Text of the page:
Last week I wrote about the importance of telling your today story before answering the question, What is Your Tomorrow Story?

One of the challenges I observe in my work as an executive life coach is we are often an unreliable narrator of our own story. Successful people tend to focus on what is next. They become accustomed to asking themselves, “what could I do better?” “What could my company do better?”  

While this approach is perceived to drive results, it also leads to negative feelings and perceptions, judging ourselves, others, and our circumstances. This judgment then shows up when we tell our story.

I recently began work with a CEO who had spent the last seven years transforming a founder-led, founder-dependent company into a steady, stable, independent profitable growth company—the result: a company that couldn’t find a buyer, sold for multiples of EBITDA.

Yet, when I asked him to tell me his story as he prepares for his next gig, I heard a story that went something like this. “I am good at team building and creating order out of chaos, but I am not a charismatic leader. I expanded a local company and turned it into a national company, but it wasn’t growing at 10x multiples of earnings. The company had up and down years before I took over, and under my leadership, results were consistent, but not double-digit.”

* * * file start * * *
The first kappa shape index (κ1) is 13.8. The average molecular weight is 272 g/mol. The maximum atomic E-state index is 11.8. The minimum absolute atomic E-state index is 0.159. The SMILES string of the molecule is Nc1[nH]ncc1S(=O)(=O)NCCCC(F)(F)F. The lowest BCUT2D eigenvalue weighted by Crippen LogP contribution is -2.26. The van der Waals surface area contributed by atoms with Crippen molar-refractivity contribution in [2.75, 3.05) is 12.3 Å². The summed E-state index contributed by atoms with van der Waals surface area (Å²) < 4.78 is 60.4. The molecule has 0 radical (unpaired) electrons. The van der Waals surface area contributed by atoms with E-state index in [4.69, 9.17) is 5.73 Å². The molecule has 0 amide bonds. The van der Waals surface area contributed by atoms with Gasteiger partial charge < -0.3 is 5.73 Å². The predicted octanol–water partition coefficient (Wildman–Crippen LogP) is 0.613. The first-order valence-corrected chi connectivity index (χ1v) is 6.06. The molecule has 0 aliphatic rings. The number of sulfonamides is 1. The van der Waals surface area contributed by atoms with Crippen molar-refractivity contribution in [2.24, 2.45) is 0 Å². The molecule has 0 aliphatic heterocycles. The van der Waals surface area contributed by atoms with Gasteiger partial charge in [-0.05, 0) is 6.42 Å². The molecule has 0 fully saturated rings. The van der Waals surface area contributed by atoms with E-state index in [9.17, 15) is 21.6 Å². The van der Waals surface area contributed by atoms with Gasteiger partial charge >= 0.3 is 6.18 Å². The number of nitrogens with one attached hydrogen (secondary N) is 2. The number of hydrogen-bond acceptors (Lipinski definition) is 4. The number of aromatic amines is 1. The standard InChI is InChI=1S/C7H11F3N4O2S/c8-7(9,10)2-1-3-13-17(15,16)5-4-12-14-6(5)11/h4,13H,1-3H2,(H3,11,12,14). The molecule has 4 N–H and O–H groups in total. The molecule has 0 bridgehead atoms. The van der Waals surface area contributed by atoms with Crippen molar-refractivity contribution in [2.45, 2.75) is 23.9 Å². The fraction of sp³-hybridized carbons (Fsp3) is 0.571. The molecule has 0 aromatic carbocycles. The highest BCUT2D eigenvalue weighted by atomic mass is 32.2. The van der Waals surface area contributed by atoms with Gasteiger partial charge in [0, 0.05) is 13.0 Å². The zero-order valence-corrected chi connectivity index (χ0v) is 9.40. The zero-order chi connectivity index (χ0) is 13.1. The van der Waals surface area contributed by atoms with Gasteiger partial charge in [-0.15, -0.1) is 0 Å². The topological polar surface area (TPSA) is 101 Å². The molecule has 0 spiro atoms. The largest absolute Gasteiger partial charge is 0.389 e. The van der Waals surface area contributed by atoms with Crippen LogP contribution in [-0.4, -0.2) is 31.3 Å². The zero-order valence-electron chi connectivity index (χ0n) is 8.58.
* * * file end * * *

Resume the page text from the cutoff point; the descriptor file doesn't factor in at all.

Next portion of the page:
With all these “buts,” he was an unreliable narrator of his own story.

The unreliable narrator is a storyteller who withholds information, lies to, or misleads the reader, casting doubt on the narrative. Authors use this device to engage readers on a deeper level, forcing them to come to their own conclusions when the narrator’s point of view can’t be trusted. 

While this is a useful device to keep our attention in a novel, when we tell the story of our lives and our career, it can send us down a rabbit hole of self-doubt and lies we tell ourselves.

What to do? Here are two approaches that I have found helpful:

  • Try telling your today story and your tomorrow story in the third person; write it as though you are talking about someone else.
  • Find a friend, a family member, a coach, someone that either knows you well, or is good at asking questions to draw out the real story. In short, find an editor to become the reliable narrator of your real story. 
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